A story in the July 6, 1945, Tracy Press was topped with this headline:
Hotel Building In the Hands of New Owners
The headline and subsequent story heralded the involvement of the Margaros family in the Tracy Inn, an involvement that continues to this day — three-quarters of a century later.
It was in July 1945 that Gus Margaros and his brother-in-law, Gus Terzakis of Stockton, purchased the Tracy Inn building from its original owner, the Tracy Community Hotel Corp., a corporation of local stockholders that had financed its construction in 1926.
The 1945 purchase price of $125,000 included the building and all the hotel’s equipment. Henry L. “Harry” and Effie Hill, who had first managed the hotel for Hamilton Hotels Inc. of Los Angeles, held the hotel operational lease at the time the building was acquired by the Margaros family.
Dino Margaros, grandson of Gus Margaros, is current operator of the hotel, continuing it as a family enterprise, one of the longest-running in Tracy.
The history of the Tracy Inn, one of Tracy’s landmark buildings is both lengthy and unique. It was in the mid-1920s when Tracy was a busy stretch of Highway 50 — originally the Lincoln Highway — that a group of local business leaders became convinced that Tracy needed a hotel to take advantage of the motorists who were traveling between the Central Valley and Bay Area.
In 1925, the Tracy Community Hotel Enterprise Inc. was formed and four teams of volunteers were organized to sell stock at $1,000 a share during an 11-day campaign. George Good, owner of the Good Lumber Co. and a civic leader, was chairman, and A.R. Arnold, Bank of America manager, was treasurer.
The goal of $85,000 goal in stock was quickly exceeded with $137,000 in shares sold. Construction began on June 15, 1926, on the corner of 11th Street and Central Avenue, on property that had been sold to the corporation by the Tracy Elementary School District, which used the funds to buy the property on which Central School now stands. The hotel building was completed at a cost of $185,000 in the closing weeks of 1926.
The Inn, Tracy’s new downtown landmark building — its second after the Grand Theatre was built in 1923 — was opened on Jan. 15, 1927, with a rousing celebration. Some 300 people were present, and most of them squeezed into the Rose Room (later Gold Room) for dinner and dancing to the music of Polly Watson’s orchestra.
“It wasn’t until the Small hours of the morning that the main part of the party disbanded,” a weary Henry Hull, publisher of the Press, reported.
The Inn quickly became the center of community activities with the Rose Room hosting Tracy service clubs, dances, wedding receptions and special meetings. The coffee shop and bar were popular gathering spots for Tracyites and motorists passing through town on 11th Street.
Harry and Effie came to Tracy in 1934 to manage the Inn for the Hamilton Hotels Corp. and took over the lease in 1942. In 1949, they sold the remainder of the lease to Gus Margaros, co-owner of the Westside Market. His son, Nick, became the hotel’s manager.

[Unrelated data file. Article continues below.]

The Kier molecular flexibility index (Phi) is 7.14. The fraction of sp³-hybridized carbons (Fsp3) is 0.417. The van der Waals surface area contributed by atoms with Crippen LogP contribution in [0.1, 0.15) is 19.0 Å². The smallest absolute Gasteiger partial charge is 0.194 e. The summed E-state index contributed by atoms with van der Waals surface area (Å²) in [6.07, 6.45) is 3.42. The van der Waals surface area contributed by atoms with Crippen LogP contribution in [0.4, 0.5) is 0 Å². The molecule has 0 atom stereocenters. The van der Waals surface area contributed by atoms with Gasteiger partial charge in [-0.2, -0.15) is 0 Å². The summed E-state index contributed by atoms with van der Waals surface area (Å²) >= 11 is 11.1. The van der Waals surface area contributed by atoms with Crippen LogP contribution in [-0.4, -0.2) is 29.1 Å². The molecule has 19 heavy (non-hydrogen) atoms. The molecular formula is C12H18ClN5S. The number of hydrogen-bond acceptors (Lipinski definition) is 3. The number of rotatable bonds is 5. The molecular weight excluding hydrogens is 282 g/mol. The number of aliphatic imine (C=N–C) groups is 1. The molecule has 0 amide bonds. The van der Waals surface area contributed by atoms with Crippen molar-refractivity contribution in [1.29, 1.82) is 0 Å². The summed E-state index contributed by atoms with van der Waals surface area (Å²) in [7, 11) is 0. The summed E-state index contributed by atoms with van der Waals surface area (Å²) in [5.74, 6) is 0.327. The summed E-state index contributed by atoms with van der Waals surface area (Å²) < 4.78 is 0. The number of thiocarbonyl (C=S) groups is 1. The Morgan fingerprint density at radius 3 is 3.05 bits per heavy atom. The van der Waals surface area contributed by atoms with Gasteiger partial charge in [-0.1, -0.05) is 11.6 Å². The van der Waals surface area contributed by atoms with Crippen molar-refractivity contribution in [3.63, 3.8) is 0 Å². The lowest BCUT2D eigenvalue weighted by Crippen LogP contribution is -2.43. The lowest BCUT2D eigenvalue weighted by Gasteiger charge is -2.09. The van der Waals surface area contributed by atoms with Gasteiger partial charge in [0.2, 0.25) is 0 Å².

Nick and his wife, Kathy, operated the hotel for four decades. They leased out the coffee shop, bar and Gold Room; added 16 rooms in a new section facing Central Avenue in 1963; and remodeled and combined many of the hotel’s original rooms. The hotel building was nominated in 1980 to join the National Register of Historic Places.
Their son, Dino, took over active management several years after returning from UC Riverside in 1991. He continues to manage the 50-room hotel while also active on the board of the Tracy City Center Association and more recently becoming executive director of TCCA, which is charged with promoting revitalization of the downtown.
“Hopefully, with the work TCCA is doing downtown, we can bring everything back to its former grandeur,” he said this week. “We were heading in that direction when the COVID-19 pandemic hit. It forces you to look at things differently.”
Dino said the prospects for the downtown began to be more fully realized in the past decade with new restaurants and boutique businesses, and despite the pandemic, the potential remains solid.
“A lot of cities are looking at convention facilities, at meeting space and at boutique hotels,” he said. “We have an eye on the future as a central meeting space.”
For those reasons, Dino sees the Tracy Inn as having a role in the downtown’s development. Possible improvements at the Inn are under consideration, “but must pencil out,” he said.
Dino feels the downtown will be given a major boost when the Valley Link light rail system across the Altamont Pass becomes a reality, as projected hopefully within the next decade.
“That will be a game-changer for the downtown,” he said.
In 1927, it was the Tracy Inn that was the game-changer, and nearly a century later, it still has a role to play in future downtown development — under 75 years of ownership by the Margaros family.